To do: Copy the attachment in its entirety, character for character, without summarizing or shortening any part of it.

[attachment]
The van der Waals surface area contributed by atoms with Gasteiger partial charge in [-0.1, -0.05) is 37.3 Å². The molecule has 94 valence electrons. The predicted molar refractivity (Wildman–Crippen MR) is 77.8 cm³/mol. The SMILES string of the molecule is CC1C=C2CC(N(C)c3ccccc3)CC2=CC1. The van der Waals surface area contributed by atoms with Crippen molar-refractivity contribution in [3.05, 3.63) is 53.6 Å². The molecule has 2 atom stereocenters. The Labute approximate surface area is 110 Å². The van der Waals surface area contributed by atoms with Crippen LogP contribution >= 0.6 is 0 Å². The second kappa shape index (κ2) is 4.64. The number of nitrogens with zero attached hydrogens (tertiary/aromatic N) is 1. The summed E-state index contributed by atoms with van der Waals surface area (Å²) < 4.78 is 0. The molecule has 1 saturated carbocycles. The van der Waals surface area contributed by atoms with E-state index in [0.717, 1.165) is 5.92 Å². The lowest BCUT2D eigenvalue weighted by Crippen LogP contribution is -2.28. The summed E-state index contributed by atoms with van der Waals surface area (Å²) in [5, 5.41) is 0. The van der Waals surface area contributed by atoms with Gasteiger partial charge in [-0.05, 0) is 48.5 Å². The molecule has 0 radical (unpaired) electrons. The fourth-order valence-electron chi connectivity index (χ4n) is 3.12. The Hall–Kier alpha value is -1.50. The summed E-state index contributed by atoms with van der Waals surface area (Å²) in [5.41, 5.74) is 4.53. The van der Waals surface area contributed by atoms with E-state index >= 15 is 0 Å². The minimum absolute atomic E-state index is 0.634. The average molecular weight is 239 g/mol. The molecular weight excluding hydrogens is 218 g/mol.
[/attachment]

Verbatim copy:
The van der Waals surface area contributed by atoms with Gasteiger partial charge in [-0.1, -0.05) is 37.3 Å². The molecule has 94 valence electrons. The predicted molar refractivity (Wildman–Crippen MR) is 77.8 cm³/mol. The SMILES string of the molecule is CC1C=C2CC(N(C)c3ccccc3)CC2=CC1. The van der Waals surface area contributed by atoms with Crippen molar-refractivity contribution in [3.05, 3.63) is 53.6 Å². The molecule has 2 atom stereocenters. The Labute approximate surface area is 110 Å². The van der Waals surface area contributed by atoms with Crippen LogP contribution >= 0.6 is 0 Å². The second kappa shape index (κ2) is 4.64. The number of nitrogens with zero attached hydrogens (tertiary/aromatic N) is 1. The summed E-state index contributed by atoms with van der Waals surface area (Å²) < 4.78 is 0. The molecule has 1 saturated carbocycles. The van der Waals surface area contributed by atoms with E-state index in [0.717, 1.165) is 5.92 Å². The lowest BCUT2D eigenvalue weighted by Crippen LogP contribution is -2.28. The summed E-state index contributed by atoms with van der Waals surface area (Å²) in [5, 5.41) is 0. The van der Waals surface area contributed by atoms with Gasteiger partial charge in [-0.05, 0) is 48.5 Å². The molecule has 0 radical (unpaired) electrons. The fourth-order valence-electron chi connectivity index (χ4n) is 3.12. The Hall–Kier alpha value is -1.50. The summed E-state index contributed by atoms with van der Waals surface area (Å²) in [5.41, 5.74) is 4.53. The van der Waals surface area contributed by atoms with E-state index >= 15 is 0 Å². The minimum absolute atomic E-state index is 0.634. The average molecular weight is 239 g/mol. The molecular weight excluding hydrogens is 218 g/mol.